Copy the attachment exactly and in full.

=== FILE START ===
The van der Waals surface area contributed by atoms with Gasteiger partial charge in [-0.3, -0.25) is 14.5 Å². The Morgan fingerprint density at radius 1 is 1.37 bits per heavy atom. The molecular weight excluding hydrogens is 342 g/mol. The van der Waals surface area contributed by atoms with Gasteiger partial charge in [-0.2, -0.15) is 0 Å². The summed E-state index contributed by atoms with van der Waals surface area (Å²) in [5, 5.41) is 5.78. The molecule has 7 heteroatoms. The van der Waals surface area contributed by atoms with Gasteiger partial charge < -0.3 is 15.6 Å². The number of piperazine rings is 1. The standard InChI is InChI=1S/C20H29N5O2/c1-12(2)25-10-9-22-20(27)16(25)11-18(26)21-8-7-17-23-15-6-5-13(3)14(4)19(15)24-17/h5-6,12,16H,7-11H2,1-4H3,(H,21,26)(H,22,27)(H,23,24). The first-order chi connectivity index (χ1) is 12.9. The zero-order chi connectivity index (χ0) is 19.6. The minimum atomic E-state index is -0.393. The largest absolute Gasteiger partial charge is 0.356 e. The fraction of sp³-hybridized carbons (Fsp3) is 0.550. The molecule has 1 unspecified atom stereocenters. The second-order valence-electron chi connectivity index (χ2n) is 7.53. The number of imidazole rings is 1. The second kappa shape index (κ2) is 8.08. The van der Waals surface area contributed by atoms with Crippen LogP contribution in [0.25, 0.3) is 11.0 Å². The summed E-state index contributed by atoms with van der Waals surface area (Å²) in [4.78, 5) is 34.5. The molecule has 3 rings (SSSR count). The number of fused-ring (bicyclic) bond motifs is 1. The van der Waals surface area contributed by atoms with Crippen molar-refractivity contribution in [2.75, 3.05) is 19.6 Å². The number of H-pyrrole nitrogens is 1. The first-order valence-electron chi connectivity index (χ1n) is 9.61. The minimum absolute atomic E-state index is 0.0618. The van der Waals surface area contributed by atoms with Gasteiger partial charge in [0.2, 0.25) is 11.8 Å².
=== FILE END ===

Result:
The van der Waals surface area contributed by atoms with Gasteiger partial charge in [-0.3, -0.25) is 14.5 Å². The Morgan fingerprint density at radius 1 is 1.37 bits per heavy atom. The molecular weight excluding hydrogens is 342 g/mol. The van der Waals surface area contributed by atoms with Gasteiger partial charge in [-0.2, -0.15) is 0 Å². The summed E-state index contributed by atoms with van der Waals surface area (Å²) in [5, 5.41) is 5.78. The molecule has 7 heteroatoms. The van der Waals surface area contributed by atoms with Gasteiger partial charge < -0.3 is 15.6 Å². The number of piperazine rings is 1. The standard InChI is InChI=1S/C20H29N5O2/c1-12(2)25-10-9-22-20(27)16(25)11-18(26)21-8-7-17-23-15-6-5-13(3)14(4)19(15)24-17/h5-6,12,16H,7-11H2,1-4H3,(H,21,26)(H,22,27)(H,23,24). The first-order chi connectivity index (χ1) is 12.9. The zero-order chi connectivity index (χ0) is 19.6. The minimum atomic E-state index is -0.393. The largest absolute Gasteiger partial charge is 0.356 e. The fraction of sp³-hybridized carbons (Fsp3) is 0.550. The molecule has 1 unspecified atom stereocenters. The second-order valence-electron chi connectivity index (χ2n) is 7.53. The number of imidazole rings is 1. The second kappa shape index (κ2) is 8.08. The van der Waals surface area contributed by atoms with Crippen LogP contribution in [0.25, 0.3) is 11.0 Å². The summed E-state index contributed by atoms with van der Waals surface area (Å²) in [4.78, 5) is 34.5. The molecule has 3 rings (SSSR count). The number of fused-ring (bicyclic) bond motifs is 1. The van der Waals surface area contributed by atoms with Crippen molar-refractivity contribution in [2.75, 3.05) is 19.6 Å². The number of H-pyrrole nitrogens is 1. The first-order valence-electron chi connectivity index (χ1n) is 9.61. The minimum absolute atomic E-state index is 0.0618. The van der Waals surface area contributed by atoms with Gasteiger partial charge in [0.2, 0.25) is 11.8 Å².